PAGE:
So more like when I grew up, I guess what we call it now is latchkey kids. You’d get yourself off to school and then get back and get home and hopefully have your homework done before you went out and played with your friends and your parents got home.
[00:04:42.350] – James Schofield
That’s right. And then if the street lights came on and you weren’t home, that was it.
[00:04:47.990] – Big Rich Klein
You knew what your timing was.
[00:04:50.330] – James Schofield
[00:04:51.890] – Big Rich Klein
So what about Alabama, who was that? Rural as well?
[00:04:58.190] – James Schofield
So we moved to a small town called Ufala, which is not a very big town, it’s more of like a three or four red light type town and very farmland type, I guess like industry. There would be more like paper mill farm type stuff or building buildings, like prefab buildings for metal building shops and stuff like that. But not a very big town.
[00:05:32.370] – Big Rich Klein
So rural again. And what did you same thing there? Walk to school bus.
[00:05:39.690] – James Schofield
So in elementary school I had to take a bus which we could walk to the middle school and then the bus that dropped off middle school kids would take you to the elementary school. So and then once I finished fifth grade and we went to six, 7th and 8th was middle school down here. So you could just walk to school and then walk home. And then the high school was kind of directly across the street from the middle school. So not a very big drive or walk to school either way. Okay, but once I got to high school, I drove.
[00:06:18.700] – Big Rich Klein
Excellent. So then what kind of things did you do as a kid besides school? How did you occupy your time?
[00:06:29.910] – James Schofield
So I guess like in middle school was just playing outside because my mother didn’t allow you to kind of come in and out of the house a million times in one day or she would just kind of lock the door after you walked outside. You’re out until your time to come in and just hanging out with friends. A lot of that doesn’t seem to happen nowadays, but you could tell whose house to go to on your way home from school just by where the bikes were and stuff like that in certain people’s yards. So a lot of that is kind of gone by the wayside but that’s what we did. You would walk home and you would pass through your certain yards or whatnot, and then you would stop and hang out for a little bit. But when you got back to your house, you have to do your school work or whatnot. And then once I got to high school so middle school, I played football 7th and 8th grade. And then once I got to high school man, you were just trying to figure out what you were doing with yourself. And football was the only thing that’s really big down here as far as sports go.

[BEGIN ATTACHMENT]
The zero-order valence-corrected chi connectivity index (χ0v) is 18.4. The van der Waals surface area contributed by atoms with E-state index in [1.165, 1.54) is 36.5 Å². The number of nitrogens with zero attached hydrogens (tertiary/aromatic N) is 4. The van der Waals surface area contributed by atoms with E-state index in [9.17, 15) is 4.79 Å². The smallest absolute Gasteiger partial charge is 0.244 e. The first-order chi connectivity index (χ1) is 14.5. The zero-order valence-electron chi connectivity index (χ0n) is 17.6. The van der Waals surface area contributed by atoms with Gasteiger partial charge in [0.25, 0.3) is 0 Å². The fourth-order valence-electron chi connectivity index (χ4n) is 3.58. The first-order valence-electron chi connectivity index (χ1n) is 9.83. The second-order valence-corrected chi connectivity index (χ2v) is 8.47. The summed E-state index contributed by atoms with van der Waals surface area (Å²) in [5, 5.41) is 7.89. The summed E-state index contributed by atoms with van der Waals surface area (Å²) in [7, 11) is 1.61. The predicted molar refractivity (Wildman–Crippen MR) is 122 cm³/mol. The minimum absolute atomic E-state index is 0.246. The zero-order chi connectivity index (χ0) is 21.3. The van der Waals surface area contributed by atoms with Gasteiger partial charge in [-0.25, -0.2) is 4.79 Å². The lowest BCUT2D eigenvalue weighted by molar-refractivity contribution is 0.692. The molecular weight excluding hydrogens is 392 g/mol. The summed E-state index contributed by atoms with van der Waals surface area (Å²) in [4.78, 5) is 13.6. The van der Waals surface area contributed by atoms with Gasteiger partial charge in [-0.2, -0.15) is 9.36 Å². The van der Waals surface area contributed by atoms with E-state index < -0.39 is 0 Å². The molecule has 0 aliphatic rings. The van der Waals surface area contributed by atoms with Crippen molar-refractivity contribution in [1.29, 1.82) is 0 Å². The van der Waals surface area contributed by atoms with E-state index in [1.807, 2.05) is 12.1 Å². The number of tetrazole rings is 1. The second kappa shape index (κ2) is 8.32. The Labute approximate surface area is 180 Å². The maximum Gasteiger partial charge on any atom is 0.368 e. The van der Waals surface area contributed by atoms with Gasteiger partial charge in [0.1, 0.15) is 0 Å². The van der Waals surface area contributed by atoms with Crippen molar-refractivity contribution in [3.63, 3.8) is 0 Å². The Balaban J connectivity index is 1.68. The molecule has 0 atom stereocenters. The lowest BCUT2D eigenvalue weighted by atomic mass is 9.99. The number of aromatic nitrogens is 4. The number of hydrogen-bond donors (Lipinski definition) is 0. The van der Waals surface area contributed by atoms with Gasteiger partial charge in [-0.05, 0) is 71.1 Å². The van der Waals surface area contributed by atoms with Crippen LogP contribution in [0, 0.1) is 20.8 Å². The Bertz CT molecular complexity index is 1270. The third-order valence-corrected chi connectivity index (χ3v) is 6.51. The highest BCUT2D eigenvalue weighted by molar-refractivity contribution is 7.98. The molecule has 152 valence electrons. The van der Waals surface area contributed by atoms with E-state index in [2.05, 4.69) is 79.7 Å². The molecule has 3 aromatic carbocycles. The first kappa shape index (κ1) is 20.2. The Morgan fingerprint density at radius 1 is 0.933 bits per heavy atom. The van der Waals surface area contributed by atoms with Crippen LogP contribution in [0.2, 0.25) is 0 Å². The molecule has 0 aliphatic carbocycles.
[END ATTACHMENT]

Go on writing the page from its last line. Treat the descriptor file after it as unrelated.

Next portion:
[00:07:43.470] – James Schofield
If you didn’t play football, basically, you’re nobody in the south as bad as it is, but that’s kind of how it is. And lucky enough, I got to play football. So when there wasn’t football going on, like, the coach would make you do like track and field just to keep you doing something, or soccer, just trying to keep you in shape to where you’re not starting over from scratch at the spring training when it comes around.
[00:08:09.760] – Big Rich Klein
And what position did you play?
[00:08:12.210] – James Schofield
I played nose guard and defensive tackle and then did long snapper for field goals and punts.
[00:08:19.770] – Big Rich Klein
Nice. You can make a career just out of being a long snapper.
[00:08:24.450] – James Schofield
100%, man, 100%. READ MORE